The lawn was out of hand. I skipped mowing one week for some reason and now it was far too long. I attacked with the mower and with a desire to get the chore over as quick as possible.
Now with the grass cut low, I began to coil the mower’s extension cord and noticed the lawn’s edges. They were ragged and unkempt. I had failed to bring the edger from the back yard storage and was reluctant to take the additional 10 minutes or so to retrieve the edger and complete the task. Besides, I had mowed the lawn, right?
“The lawn looks fine to passers-by,” I rationalized. “Only people looking closely or actually visiting the house will notice the ragged edges of green.”
Declaration of Done Too Soon
Many times in design we are anxious to be done with a task or story. It’ll look better on the burndown chart or on the task board if we call it done right then and fix up the “ragged edges” later. We rationalize:
“It’s done and tested, I’ll check it into the repository and build system tomorrow.” Or “We should make sure the interface is the same as the previous version but nothing should have changed, so, let’s go to PCB.”
In agile practices, it is acceptable to define done as “just enough” to satisfy a story. This is good since it prevents waste creating lots of details that have a high probability of changing. But changing the definition of done to match incomplete or buggy results is a great way to build up technical debt. The velocity of progress in subsequent sprints will suffer as the team has to put the final touches on what should have been done before.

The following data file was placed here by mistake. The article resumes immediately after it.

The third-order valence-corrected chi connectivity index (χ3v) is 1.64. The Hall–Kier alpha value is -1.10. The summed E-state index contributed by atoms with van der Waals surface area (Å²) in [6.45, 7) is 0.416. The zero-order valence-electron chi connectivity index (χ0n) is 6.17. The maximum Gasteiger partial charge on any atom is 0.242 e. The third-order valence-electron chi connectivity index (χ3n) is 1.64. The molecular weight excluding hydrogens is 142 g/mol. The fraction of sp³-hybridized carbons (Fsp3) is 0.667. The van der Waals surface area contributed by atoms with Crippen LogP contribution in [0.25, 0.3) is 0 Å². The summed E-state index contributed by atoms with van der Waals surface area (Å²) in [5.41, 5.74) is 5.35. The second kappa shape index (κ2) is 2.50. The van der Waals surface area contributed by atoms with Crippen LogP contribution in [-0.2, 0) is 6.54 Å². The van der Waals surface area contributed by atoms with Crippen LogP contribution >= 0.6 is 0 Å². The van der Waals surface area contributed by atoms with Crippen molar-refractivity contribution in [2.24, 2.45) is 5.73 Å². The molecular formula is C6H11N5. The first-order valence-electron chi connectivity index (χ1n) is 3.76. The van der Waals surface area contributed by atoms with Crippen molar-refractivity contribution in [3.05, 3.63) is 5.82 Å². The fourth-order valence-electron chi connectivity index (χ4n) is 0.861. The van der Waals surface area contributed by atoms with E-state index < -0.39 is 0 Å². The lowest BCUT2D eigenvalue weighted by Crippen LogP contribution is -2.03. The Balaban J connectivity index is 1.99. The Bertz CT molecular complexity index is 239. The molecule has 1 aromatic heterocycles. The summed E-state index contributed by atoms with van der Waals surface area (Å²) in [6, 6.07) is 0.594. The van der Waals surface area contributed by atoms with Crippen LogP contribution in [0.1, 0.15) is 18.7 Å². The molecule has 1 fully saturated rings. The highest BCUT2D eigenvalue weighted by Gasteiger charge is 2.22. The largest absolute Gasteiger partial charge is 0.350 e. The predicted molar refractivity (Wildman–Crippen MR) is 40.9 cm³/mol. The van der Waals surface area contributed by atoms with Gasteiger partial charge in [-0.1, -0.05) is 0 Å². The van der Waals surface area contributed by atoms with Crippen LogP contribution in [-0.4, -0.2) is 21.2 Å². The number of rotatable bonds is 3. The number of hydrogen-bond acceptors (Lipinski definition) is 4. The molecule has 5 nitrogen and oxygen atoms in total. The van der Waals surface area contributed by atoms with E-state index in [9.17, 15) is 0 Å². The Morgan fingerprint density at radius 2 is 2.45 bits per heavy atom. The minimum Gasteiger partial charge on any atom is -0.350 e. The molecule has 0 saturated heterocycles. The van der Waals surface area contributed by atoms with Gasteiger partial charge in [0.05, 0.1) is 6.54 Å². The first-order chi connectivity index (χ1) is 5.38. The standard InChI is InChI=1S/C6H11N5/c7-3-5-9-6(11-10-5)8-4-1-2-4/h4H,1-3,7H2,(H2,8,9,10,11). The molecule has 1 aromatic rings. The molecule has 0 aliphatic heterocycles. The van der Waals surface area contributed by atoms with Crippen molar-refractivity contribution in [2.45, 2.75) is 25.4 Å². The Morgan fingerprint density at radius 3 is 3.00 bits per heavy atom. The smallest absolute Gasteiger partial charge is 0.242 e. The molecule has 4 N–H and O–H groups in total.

Power of Transparency and Completeness
Scrum and agile practices draw power from transparency of both process and reality. This power has many benefits like:
- The customer knows what they are getting and when.
- The enterprise trusts the team to produce their commitment.
- The team enjoys space and time in the sprint to do their work.
- The end product actually works and has minimum bugs.
Harness this power! Be honest with the team and your customer and make sure that something declared done really is done. And make sure you always do the edges!